Logan Cunningham

From Wikipedia, the free encyclopedia
Jump to: navigation, search
Logan Cunningham
Sport(s) Football
Biographical details
Born February 22, 1887
Died November 1964
Pittsburgh, Pennsylvania
Playing career
1909 Princeton
Position(s) Halfback, fullback
Coaching career (HC unless noted)
Princeton (freshmen)
North Carolina (asst.)
Head coaching record
Overall 7–1–1

Logan Cunningham (February 22, 1887 – November 1964) was an American former college football coach. He was the head coach at Princeton University in 1912.


A native of Washington, D.C.,[1] Cunningham attended Wesleyan University in Connecticut for two years before transferring to Princeton University.[2] At Princeton, he played on the football team as a halfback and fullback, and was considered an expert drop kicker.[1] He also played on the baseball team as a pitcher.[3] Cunningham studied civil engineering and graduated in 1911.[3][4]

In 1911, Cunningham coached the freshman team at his alma mater and also mentored the varsity team in the art of drop kicking.[1] After Princeton head coach Bill Roper resigned to focus on his business, the school offered the job to Eddie Hart, but he declined the full-time position.[1] Cunningham accepted the job, and guided the Tigers to a 7–1–1 record in his only season at the helm.[5] Cunningham was invited to return as head coach in 1913, but declined to attend to "business duties".[6]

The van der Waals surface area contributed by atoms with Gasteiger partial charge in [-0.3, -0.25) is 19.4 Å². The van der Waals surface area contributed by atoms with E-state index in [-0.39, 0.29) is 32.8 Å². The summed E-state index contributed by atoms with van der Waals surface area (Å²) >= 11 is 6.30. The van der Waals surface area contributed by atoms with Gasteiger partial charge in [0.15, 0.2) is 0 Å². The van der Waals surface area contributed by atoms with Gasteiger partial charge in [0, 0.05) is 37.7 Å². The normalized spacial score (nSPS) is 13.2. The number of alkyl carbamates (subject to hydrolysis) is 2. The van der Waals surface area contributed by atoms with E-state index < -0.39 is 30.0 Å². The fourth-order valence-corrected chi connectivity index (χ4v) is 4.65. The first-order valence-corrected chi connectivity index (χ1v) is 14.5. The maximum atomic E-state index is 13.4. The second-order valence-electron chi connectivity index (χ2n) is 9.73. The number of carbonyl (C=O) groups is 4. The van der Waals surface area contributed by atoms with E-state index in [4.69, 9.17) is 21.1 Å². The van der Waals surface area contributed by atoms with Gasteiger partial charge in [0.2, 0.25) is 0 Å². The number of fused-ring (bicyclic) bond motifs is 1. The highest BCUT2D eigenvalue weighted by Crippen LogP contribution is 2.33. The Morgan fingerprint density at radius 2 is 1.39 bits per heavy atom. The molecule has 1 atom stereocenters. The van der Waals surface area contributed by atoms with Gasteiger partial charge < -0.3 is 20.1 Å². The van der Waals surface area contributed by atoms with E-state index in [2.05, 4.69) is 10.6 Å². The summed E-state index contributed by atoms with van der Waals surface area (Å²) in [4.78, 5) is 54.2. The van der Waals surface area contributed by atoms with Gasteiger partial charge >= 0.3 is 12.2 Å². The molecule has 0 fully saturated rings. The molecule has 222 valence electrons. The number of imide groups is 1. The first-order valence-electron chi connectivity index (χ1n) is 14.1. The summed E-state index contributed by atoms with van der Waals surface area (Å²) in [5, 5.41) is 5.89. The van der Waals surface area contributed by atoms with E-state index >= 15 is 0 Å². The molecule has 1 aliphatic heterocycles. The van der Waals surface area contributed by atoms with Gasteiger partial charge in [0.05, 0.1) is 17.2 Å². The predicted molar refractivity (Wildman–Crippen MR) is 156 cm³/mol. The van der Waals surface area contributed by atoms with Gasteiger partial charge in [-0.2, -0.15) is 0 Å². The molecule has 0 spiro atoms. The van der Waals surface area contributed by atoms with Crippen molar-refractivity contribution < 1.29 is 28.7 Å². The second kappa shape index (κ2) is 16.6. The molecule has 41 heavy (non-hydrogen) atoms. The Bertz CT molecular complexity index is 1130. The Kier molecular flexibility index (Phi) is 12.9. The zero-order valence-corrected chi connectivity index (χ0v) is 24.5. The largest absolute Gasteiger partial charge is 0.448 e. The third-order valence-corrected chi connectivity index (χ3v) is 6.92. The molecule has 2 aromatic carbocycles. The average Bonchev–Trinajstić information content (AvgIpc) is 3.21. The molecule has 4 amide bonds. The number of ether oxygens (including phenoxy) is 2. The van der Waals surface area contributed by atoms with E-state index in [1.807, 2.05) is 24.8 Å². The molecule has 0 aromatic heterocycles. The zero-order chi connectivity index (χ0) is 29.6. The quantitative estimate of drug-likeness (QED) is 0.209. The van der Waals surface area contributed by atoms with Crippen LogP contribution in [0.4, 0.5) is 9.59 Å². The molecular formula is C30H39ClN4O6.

Cunningham enlisted in the Pennsylvania National Guard in 1913 and served on the Mexican border as an artilleryman.[3] In 1916, he was an assistant coach under Doggie Trenchard at the University of North Carolina.[7] In the Fall of 1917, he was commissioned as a first lieutenant at Camp Hancock in Augusta, Georgia, and served in the Aviation Section of the Signal Corps.[3] On March 30, 1918, he was seriously hurt in an aircraft accident at Fort Sill, Oklahoma, suffering a dislocated hip and fractured arm.[3] By February 1919, he had returned to civilian life and was working at the Williamsport Wirerope Works in Williamsport, Pennsylvania.[8]


  1. ^ a b c d Former Tiger Player to Drill Old Nassau Football Team This Season, The New York Times, September 4, 1912.
  2. ^ Alumni Record of Wesleyan university, Fifth Edition, Wesleyan University, 1921.
  3. ^ a b c d e Princeton Alumni Weekly, Volume XVIII, No. 26, p. 588, Princeton University Press, April 10, 1918.
  4. ^ Catalogue, p. 384, Princeton University, 1911.
  5. ^ Logan Cunningham Records by Year, College Football Data Warehouse, retrieved January 17, 2011.
  6. ^ TIGER FOOTBALL COACHES.; Princeton Selects Bluethenthal and Andrews to Drill Eleven, The New York Times, April 15, 1913.
  7. ^ News of Athletic Activities at the Colleges, The New York Times, February 1, 1916.
  8. ^ The Princeton Alumni Weekly, Volume XIX, No. 1, p. 363, Princeton University Press, February 12, 1919.